Determination of antiviral efficacy against lymphotropic herpesviruses utilizing flow cytometry.
ABSTRACT Epstein-Barr virus (EBV), human herpesvirus type 6 (HHV-6), and human herpesvirus type 8 (HHV-8) comprise a group of lymphotropic herpesviruses which are responsible for a wide range of diseases, including lymphoproliferative disorders and tumors. We have developed several flow cytometric assay (FACS) systems to evaluate antiviral efficacy against EBV, HHV-6 and HHV-8. Assays using either EBV or HHV-8, members of the gammaherpesvirus subfamily, have shown that while EBV responds well to acyclovir (ACV), HHV-8 was most sensitive to cidofovir (CDV). Since HHV-6 strains are divided into two sub-groups, A and B, we evaluated antiviral efficacy for strains from each group. The group A strain, HHV-6(GS), was inhibited by foscarnet (PFA), CDV and ganciclovir (GCV) in both Sup-T1 and HSB-2 cell lines. HHV-6(Z-29), a representative group B virus, was inhibited by GCV and CDV but not by PFA. Our findings indicate that flow cytometry can be utilized to efficiently evaluate new antiviral agents against lymphotropic herpesviruses and that the results are comparable to those obtained by other methods such as immunofluorescence.
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ABSTRACT: Numerous types of equine herpesviruses (EHV) continue to afflict horses resulting in a variety of clinical manifestations. While many of the clinical manifestations of EHV are self-limiting or require only supportive care, some clinical expressions of EHV infections cause severe risk to the horse's overall health and can result in abortion, long-term deficits or death. Antiviral medications are infrequently utilised therapeutics in equine medicine and their exact efficacy is largely unknown. However, the use of antiviral medications may potentially decrease convalescent time and improve outcome in horses with EHV-related diseases. Thus, equine practitioners should consider the potential use of antiviral medications in the future. The purpose of this article is to familiarise the equine practitioner with current information in regard to antiviral medications and their potential uses in equine medicine.Equine Veterinary Education - EQUINE VET EDUC. 05/2010; 22(5):244-252.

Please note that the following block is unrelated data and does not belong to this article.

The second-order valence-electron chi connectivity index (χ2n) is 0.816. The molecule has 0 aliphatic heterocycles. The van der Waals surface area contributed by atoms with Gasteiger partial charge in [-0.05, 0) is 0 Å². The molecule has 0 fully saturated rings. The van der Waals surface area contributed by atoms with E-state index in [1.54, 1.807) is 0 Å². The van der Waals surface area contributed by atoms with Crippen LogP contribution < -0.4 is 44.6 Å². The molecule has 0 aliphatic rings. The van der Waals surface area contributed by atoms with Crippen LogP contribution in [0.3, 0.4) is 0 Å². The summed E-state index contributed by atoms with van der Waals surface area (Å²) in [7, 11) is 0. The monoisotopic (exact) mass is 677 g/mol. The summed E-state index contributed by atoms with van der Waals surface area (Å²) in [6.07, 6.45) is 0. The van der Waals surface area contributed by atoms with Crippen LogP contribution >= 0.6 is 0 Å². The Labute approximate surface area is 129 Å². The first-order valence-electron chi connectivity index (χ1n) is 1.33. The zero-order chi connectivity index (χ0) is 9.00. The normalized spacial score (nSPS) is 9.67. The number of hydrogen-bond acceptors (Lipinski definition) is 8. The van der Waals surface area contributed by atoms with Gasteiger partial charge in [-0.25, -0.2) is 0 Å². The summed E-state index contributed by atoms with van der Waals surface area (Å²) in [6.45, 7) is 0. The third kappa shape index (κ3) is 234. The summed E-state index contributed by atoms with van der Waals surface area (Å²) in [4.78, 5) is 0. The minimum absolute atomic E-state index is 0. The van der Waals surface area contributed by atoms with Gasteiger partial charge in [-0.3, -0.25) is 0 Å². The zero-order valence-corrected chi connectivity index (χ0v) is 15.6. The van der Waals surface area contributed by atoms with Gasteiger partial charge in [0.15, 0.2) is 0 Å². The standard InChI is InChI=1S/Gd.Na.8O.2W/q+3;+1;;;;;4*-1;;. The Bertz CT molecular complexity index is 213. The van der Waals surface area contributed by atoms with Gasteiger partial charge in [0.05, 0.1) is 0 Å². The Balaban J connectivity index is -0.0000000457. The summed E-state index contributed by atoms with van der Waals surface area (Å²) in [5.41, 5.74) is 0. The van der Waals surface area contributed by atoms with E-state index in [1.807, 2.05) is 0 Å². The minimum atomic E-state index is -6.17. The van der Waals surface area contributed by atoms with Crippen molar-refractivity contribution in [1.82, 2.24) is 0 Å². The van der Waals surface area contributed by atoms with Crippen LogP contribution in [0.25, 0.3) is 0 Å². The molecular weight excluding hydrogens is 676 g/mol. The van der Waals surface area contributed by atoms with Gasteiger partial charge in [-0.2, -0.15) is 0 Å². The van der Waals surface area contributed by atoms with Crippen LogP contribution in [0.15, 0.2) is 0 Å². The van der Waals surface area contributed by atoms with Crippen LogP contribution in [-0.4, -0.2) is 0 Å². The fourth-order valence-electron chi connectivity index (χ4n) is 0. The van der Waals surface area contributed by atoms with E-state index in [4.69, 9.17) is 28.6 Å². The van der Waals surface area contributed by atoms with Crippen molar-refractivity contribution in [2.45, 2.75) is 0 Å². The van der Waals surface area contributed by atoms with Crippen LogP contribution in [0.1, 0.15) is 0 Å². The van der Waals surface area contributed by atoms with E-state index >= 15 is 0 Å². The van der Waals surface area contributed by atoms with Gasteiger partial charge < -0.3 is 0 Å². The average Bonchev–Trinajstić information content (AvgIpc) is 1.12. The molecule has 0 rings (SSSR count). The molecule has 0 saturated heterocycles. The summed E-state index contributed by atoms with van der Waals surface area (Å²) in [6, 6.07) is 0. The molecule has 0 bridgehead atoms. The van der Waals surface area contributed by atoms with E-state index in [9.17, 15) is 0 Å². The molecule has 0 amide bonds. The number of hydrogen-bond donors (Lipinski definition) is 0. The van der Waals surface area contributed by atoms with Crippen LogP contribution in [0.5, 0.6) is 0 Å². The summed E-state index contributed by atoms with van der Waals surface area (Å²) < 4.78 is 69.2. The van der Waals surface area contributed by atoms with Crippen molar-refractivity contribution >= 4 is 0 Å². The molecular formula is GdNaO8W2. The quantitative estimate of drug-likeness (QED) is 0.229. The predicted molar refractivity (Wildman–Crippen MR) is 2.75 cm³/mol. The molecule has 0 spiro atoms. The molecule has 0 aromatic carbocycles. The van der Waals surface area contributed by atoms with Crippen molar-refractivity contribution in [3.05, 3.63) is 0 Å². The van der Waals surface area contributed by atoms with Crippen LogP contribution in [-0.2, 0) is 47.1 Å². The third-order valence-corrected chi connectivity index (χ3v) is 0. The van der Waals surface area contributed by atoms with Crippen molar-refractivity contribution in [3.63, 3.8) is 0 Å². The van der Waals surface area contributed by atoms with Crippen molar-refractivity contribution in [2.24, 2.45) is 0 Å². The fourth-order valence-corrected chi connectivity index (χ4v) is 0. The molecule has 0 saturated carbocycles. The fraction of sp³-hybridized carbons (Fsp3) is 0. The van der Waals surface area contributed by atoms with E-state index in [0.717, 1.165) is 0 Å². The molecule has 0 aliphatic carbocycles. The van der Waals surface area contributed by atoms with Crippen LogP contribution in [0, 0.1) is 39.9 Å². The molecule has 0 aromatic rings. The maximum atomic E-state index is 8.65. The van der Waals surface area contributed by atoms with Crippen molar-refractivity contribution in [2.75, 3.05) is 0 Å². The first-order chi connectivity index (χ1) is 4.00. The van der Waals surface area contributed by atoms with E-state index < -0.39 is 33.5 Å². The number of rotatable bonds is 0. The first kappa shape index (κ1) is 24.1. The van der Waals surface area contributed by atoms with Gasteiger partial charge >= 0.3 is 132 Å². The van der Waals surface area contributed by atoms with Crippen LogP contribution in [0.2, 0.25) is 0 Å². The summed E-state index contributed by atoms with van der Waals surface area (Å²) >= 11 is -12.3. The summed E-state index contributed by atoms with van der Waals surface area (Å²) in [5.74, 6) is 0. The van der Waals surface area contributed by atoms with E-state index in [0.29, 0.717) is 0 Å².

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ABSTRACT: BACKGROUND: There have been no reports of human herpesvirus-6 (HHV-6) encephalitis treatment based on both HHV-6 DNA load and the antiviral agent's concentration in the cerebrospinal fluid (CSF). PATIENT: A 20-year-old male with a hematological malignancy developed HHV-6 encephalitis 15 days after unrelated cord blood transplantation (UCBT). He had fever, chest pain, memory impairment, and insomnia. His CSF showed no increased cell counts, but the amount of HHV-6 DNA was elevated to 2.0 × 10(6) copies/ìgDNA. Magnetic resonance imaging (MRI) of the head revealed abnormal high-intensity signals in the left limbic system on T2-weighted and diffusion-weighted images. Intravenous administration of ganciclovir (GCV) was initiated at 5 mg/kg every 12 h on day 18, and was continued until day 137. The amount of HHV-6 DNA in the plasma became undetectable on day 25. The HHV-6 load in the CSF decreased to 1.5 × 10(3) copies/ìgDNA on day 32, and reached undetectable levels on day 53. The mean concentration of GCV 1 h after an infusion of 5 mg/kg was 4.12 mg/mL in plasma and 0.7 mg/mL in CSF. The chest pain and insomnia disappeared on days 35 and 47, respectively. Memory defects recovered up to day 85.Infection 02/2013; 41(1):219-223. · 2.86 Impact Factor